Colorado Program Helps Doctors After Malpractice
The New York Times' "Health & Fitness" section today reports on the Institute for Physician Evaluation, a Colorado program that evaluates and "rehabilitate[s] problem doctors" after they are disciplined by state medical boards. Started in 1990, the institute was the "brainchild of an array of Colorado medical organizations" including Colorado's medical society, the state's major malpractice insurer, and a state program for addicted physicians. Last year the institute "took on national scope when the Federation of State Medical Boards and the National Board of Medical Examiners, the pre-eminent medical testing organization in the country began to sponsor" the institute's efforts. The Times reports that the institute "hope[s] it will be the first in a national network of centers for evaluating a licensed doctor's performance."
After a physician is disciplined by a state medical board, the institute evaluates the physician with a "battery of tests" over two to three days. Because "no single test" can be used to find a "problem doctor," the institute tests for "factual knowledge, common sense, hand-eye coordination, communication skill and writing ability." Also, physicians are videotaped interacting in an office setting talking to actors who impersonate patients. Consultants watch the "proceedings" and review any notes the physician wrote. After the tests, the institute presents a "verdict" on a physician in a report. The program, which is billed to the physician, costs $7,000 for out-of-state doctors, and "slightly less" for Colorado doctors. The Times reports that the institution can provide recommendations to state medical boards, but nothing it offers is "legally binding: final decisions about whether a doctor can continue to practice are the state boards' alone." The institute has evaluated more than 300 physicians over the past decade. George Dikeou, executive vice president of a Colorado-based malpractice insurer said, "We always felt most doctors who fail are salvageable. There is a huge amount of money invested in them -- if they can be saved they ought to be."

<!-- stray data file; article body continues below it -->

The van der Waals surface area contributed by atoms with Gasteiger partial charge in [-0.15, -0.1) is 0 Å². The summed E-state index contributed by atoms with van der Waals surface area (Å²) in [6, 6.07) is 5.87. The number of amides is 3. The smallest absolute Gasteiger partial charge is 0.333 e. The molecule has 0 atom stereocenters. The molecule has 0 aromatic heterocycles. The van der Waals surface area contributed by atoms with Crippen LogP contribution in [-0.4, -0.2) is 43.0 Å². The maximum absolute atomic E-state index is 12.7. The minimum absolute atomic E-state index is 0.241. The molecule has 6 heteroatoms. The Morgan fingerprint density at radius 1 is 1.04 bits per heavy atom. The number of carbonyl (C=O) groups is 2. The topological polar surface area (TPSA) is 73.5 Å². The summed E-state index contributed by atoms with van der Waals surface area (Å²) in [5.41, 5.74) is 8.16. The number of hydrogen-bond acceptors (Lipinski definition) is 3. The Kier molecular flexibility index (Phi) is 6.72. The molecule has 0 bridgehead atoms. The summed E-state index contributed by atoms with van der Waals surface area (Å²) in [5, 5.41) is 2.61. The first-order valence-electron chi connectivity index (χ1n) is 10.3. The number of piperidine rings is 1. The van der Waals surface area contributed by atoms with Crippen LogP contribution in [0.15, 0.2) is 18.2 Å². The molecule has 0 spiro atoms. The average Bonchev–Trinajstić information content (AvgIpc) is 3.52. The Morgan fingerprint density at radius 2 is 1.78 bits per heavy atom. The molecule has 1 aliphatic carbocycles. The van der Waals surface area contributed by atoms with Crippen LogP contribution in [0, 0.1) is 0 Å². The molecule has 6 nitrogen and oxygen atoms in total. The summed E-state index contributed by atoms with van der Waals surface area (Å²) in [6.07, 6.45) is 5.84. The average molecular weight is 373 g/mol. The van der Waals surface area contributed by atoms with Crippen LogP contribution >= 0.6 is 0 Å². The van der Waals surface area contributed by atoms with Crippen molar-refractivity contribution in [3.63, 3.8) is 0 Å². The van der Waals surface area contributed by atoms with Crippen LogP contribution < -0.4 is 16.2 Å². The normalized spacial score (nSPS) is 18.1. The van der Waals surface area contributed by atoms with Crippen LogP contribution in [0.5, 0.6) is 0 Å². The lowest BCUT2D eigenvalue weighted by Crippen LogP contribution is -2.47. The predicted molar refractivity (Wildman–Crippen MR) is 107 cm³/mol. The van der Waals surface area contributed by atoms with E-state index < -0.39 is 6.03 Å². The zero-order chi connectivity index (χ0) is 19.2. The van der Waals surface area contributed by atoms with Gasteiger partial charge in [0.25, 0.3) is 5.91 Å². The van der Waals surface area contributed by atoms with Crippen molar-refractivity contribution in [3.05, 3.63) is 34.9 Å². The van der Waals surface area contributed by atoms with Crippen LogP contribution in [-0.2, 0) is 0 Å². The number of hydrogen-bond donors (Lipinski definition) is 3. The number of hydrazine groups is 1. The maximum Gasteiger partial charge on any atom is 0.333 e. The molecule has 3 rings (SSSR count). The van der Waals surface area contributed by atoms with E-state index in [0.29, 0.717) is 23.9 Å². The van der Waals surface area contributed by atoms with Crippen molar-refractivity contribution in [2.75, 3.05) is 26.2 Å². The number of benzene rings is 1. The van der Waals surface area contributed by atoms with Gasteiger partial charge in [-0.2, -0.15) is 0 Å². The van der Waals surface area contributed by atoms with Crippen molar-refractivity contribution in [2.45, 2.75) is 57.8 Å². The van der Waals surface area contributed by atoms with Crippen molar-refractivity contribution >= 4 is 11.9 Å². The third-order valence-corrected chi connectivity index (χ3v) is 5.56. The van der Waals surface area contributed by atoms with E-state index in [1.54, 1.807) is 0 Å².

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"Only half a dozen states have programs" like Colorado's, the Times reports, and as a "first cautious step toward creating a standardized national network of such programs," representatives from other state medical boards "are being urged by sponsoring organizations to tour" the institute and "inspect its resources." But according to Dr. Sydney Wolfe, director of the Public Citizen Health Research Group, "even a national network may not overcome more fundamental problems with the system." Because state medical boards are "often hamstrung by severely limited budgets or overly close ties to a state's medical establishment," Wolfe said "boards take serious disciplinary action against too few bad doctors." Wolfe said that the institute is "only a drop in the bucket" but that it is a "good idea" because it "leads right to the larger issue of why doctors, once they are licensed, can just continue practicing without having to prove themselves periodically" (Zuger, New York Times, 7/3).